Pinoy rage is a nasty thing but it’s even more hurtful when a parent directs it at their child. Phrases like “Hangga’t nasa pamamahay kita..” only breeds anger. If it isn’t processed properly, the resentment builds overtime until parents are surprised their kid has been harboring anger all this time.
1. Growing up as products of their times doesn’t give parents a free pass from accountability.
2. “I’m sorry, I didn’t know that I hurt you” is NOT an apology.
3. “Sala sa init, sala sa lamig” is not an acceptable way for us offspring to live just because parents are parents. https://t.co/08hnLnif09
— ポーラカタリーナ is a happy and content solo diner. (@paulakatarina) August 14, 2023
Parents should break the cycle of bad parenting practices that raised them. It’s a kind of generational trauma that good parents wouldn’t want to hand down to their kids. But if it’s already too late and you’ve been raised like a product of your parents’ times, it’s up to you to make sure you don’t pass it down to your kids.
Rather than being punitive, too strict, and demanding, parents should be more sensitive to their children’s emotional needs. Children who are raised by overly strict and inconsistent parents are more prone to mental health problems and delinquency. https://t.co/lbz2nN6Rx7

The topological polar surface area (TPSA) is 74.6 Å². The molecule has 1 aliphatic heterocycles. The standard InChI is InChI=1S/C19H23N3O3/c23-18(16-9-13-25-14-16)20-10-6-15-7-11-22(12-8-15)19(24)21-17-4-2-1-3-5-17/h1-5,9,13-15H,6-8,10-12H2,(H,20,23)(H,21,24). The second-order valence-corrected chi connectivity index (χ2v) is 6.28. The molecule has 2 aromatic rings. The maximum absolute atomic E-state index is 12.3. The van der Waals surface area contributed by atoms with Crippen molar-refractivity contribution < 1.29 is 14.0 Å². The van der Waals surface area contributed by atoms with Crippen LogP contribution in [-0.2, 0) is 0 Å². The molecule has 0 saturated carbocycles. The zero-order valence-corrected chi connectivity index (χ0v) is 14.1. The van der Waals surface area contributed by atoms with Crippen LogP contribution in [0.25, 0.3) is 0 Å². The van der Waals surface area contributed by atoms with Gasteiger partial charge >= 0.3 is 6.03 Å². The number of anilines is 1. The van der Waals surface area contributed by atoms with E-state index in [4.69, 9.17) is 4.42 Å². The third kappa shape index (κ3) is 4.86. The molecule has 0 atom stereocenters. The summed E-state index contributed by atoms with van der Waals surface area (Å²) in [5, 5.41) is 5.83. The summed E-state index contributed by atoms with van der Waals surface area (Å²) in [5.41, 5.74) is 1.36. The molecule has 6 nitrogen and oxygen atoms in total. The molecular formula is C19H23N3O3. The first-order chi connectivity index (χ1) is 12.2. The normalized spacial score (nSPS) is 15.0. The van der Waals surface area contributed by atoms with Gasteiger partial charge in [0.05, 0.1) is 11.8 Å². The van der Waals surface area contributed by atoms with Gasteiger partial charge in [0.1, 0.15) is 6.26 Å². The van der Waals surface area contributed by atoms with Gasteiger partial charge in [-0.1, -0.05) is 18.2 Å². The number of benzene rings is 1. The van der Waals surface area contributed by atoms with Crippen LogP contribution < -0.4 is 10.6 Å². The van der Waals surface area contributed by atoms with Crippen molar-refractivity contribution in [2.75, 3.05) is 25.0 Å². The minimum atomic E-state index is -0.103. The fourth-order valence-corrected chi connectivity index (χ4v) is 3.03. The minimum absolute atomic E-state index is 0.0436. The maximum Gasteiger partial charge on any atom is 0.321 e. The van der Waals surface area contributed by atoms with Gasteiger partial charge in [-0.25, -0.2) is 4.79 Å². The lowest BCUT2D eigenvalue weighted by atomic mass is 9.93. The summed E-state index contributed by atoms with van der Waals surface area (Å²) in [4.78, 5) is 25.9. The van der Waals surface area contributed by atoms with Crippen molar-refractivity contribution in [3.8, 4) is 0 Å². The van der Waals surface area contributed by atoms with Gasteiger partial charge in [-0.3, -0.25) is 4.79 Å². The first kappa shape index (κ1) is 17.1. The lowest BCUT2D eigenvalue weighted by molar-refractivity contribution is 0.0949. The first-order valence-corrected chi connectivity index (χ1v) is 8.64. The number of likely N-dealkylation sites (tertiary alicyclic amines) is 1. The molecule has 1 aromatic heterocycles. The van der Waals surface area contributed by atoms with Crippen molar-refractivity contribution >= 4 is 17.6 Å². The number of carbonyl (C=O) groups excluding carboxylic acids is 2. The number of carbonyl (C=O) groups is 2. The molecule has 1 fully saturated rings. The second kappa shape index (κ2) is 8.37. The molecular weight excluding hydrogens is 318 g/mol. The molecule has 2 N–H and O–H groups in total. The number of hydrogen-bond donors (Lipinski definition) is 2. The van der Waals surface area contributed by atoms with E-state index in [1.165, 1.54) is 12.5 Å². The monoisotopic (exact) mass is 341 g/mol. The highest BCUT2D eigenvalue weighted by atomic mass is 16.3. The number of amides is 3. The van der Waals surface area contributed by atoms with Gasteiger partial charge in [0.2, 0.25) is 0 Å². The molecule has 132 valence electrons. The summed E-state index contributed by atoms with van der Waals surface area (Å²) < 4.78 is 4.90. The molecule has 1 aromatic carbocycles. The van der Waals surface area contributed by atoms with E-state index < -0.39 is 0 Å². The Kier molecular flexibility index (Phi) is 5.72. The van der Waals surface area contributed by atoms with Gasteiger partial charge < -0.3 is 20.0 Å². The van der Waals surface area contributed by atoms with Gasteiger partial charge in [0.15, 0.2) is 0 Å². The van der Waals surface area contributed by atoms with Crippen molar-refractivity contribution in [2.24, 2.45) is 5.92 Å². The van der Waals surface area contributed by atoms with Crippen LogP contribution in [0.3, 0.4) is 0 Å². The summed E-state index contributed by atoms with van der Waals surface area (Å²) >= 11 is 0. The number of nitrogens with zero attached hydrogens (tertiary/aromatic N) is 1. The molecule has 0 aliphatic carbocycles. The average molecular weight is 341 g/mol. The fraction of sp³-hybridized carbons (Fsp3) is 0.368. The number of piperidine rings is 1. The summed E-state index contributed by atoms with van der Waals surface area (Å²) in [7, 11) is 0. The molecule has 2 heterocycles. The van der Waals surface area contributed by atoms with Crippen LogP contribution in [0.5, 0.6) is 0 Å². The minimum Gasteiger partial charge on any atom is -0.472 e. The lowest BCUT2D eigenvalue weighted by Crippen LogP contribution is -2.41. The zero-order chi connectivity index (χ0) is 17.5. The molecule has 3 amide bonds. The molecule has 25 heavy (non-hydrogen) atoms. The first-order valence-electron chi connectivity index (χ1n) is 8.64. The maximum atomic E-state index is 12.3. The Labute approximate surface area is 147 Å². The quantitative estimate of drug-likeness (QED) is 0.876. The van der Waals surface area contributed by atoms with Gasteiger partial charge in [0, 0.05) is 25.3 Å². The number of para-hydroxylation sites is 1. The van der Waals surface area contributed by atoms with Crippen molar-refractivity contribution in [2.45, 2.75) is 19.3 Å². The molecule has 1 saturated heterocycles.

— Your Millennial Psychologist (@riyanportuguez) August 14, 2023
Pinoy parents believe that their kids should be tough and resilient like them but what they should know is that kids are kids. They’re young. They need help learning and processing everything around them. Parents who are more sensitive to their children’s emotional needs produce intellectual offspring who will have a better chance to grow up as mature individuals.
That you should teach your kids to speak up when they are right and would like to defend themselves.
Let your kids be heard.
Don’t label/call them “BASTOS” for speaking up to the older people.
Silence paves way for abuse. https://t.co/9omi7vdSf6
— JΛIП (@drainedjain) August 15, 2023
Teaching kids to voice out their thoughts helps them gain confidence in expressing themselves. It lets them know that what they have to say is important, even if they’re conversing with adults. Parents who encourage silence might raise kids prone to abuse and strip away their confidence.
As you get older, you’d realize that some of your parents’ parenting styles are not ideal, but you don’t have to take it against them because probably that was also just learned from their own parents. Just try to be better when you become a parent yourself. https://t.co/QAkqMFiMtF
— Claudiopoi #KayodKalabawEra (@claudiopoy) August 14, 2023
Our parents might’ve made mistakes in raising us but they’re only human. They tried their best with what they’ve been given and we, in turn, need to cut them some slack. But being a victim of bad parenting should stop with you, now that you know what’s right. If you realize the wrongs in the way you’ve been raised, it’s your responsibility to avoid passing it down to the next generation.
Kyzia spends most of her time capturing the world around her through photos, paragraphs, and playlists. She is constantly on the hunt for the perfect chocolate chip cookie, and a great paperback thriller to pair with it.